Union Minister for Health and Family Welfare, Ghulam Nabi Azad, on Sunday said the cancer treatment centres across the different states will be connected online to facilitate country’s telemedicine services and medical education.
The Health ministry is in the process of establishing ’OncoNET’ (India), a network connecting 27 regional cancer centres and 100 peripheral centres to facilitate telemedicine services and medical education, the minister said.
“The peripheral centres at the district level would initially be linked to the regional cancer centres,” Azad said during a function at Tata Memorial Hospital here.
The Minister said that the Centre has allocated Rs.2,400 crore for National Cancer Control programme during the 11th Five Year Plan, which is ten times more than the previous plan and the focus is on community based cancer prevention and control strategies.
“We have about 250 institutions in the country having cancer treatment facilities and special focus is on early detection of breast and cervical cancer,” he said. “I am confident that once the revised National Cancer Control Programme is initiated, early detection and management of cancers in women would be accessible and affordable at the district level in the country,” he added.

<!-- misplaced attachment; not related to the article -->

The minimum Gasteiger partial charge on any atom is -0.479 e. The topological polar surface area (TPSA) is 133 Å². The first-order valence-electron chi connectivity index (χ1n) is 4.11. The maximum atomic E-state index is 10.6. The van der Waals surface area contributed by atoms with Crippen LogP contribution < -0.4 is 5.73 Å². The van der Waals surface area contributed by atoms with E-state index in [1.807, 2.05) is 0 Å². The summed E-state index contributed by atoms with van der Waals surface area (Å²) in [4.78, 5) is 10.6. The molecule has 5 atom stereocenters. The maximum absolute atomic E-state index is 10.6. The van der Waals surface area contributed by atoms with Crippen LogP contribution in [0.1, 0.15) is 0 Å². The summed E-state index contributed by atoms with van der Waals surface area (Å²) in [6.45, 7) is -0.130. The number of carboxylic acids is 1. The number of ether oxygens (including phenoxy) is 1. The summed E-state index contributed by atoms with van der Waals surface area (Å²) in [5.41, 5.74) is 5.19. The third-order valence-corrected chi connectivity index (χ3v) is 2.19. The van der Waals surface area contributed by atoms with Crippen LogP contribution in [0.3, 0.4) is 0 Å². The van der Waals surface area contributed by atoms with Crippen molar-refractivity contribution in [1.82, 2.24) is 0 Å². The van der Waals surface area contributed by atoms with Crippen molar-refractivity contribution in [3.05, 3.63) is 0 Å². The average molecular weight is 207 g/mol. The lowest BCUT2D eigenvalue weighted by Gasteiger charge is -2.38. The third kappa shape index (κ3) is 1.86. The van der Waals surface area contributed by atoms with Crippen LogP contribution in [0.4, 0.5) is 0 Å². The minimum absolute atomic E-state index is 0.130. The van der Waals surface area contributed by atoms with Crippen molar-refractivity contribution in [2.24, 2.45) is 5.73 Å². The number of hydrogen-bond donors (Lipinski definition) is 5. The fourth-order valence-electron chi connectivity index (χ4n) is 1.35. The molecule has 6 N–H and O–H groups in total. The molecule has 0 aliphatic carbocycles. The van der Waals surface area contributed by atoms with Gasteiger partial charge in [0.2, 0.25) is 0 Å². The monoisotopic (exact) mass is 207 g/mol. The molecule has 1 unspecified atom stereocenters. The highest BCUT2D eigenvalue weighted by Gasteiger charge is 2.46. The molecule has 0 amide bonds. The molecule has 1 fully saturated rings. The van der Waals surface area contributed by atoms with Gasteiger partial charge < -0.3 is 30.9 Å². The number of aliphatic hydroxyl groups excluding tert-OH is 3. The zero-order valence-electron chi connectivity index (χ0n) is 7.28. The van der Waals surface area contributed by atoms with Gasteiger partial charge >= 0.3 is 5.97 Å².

Noting that the most effective ways of prevention of breast cancer is Self-Breast Examination (SBE) and early detection, Azad said there is lack of effort on the part of doctors to promote awareness among women.
Mr. Azad also said, the vaccines targeted against Human papilloma virus (HPV), one of the causative factors for cervical cancer, was being evaluated for efficacy and safety by Indian Council of Medical Research.
He asked the doctors to critically evaluate the new advancement in technologies and its cost effectiveness.
Mr. Azad said it was a matter of concern that about two-third of the cancer patients are diagnosed only at an advanced stage when it is well established that cancer can be controlled if diagnosed early.
Speaking on the occasion, Chairman, Atomic Energy Commission, Anil Kakodkar who is also chairman of the council of the Tata Memorial Hospital said, effective and affordable technologies are needed to the rural and remote areas.
Since the high cost of imported equipment creates a barrier to the low cost technology “we need some protection or policy thrust so that it does not happen, Mr. Kakodkar said.
At the occasion Tata Memorial Hospital (TMH) launched its Mobile Outreach programme jointly taken up by Women’s Cancer Initiative.
The outreach programme will cover about five lakh population in Chembur, Mankhurd and Govandi slums in Mumbai, Dr Rajendra Badwe, Director, TMH said.
Bhabha Atomic Research Centre Director, Srikumar Banerjee said, an indigenously developed technology for cancer treatment - ‘Bhabhatron’- will soon be made available in large numbers.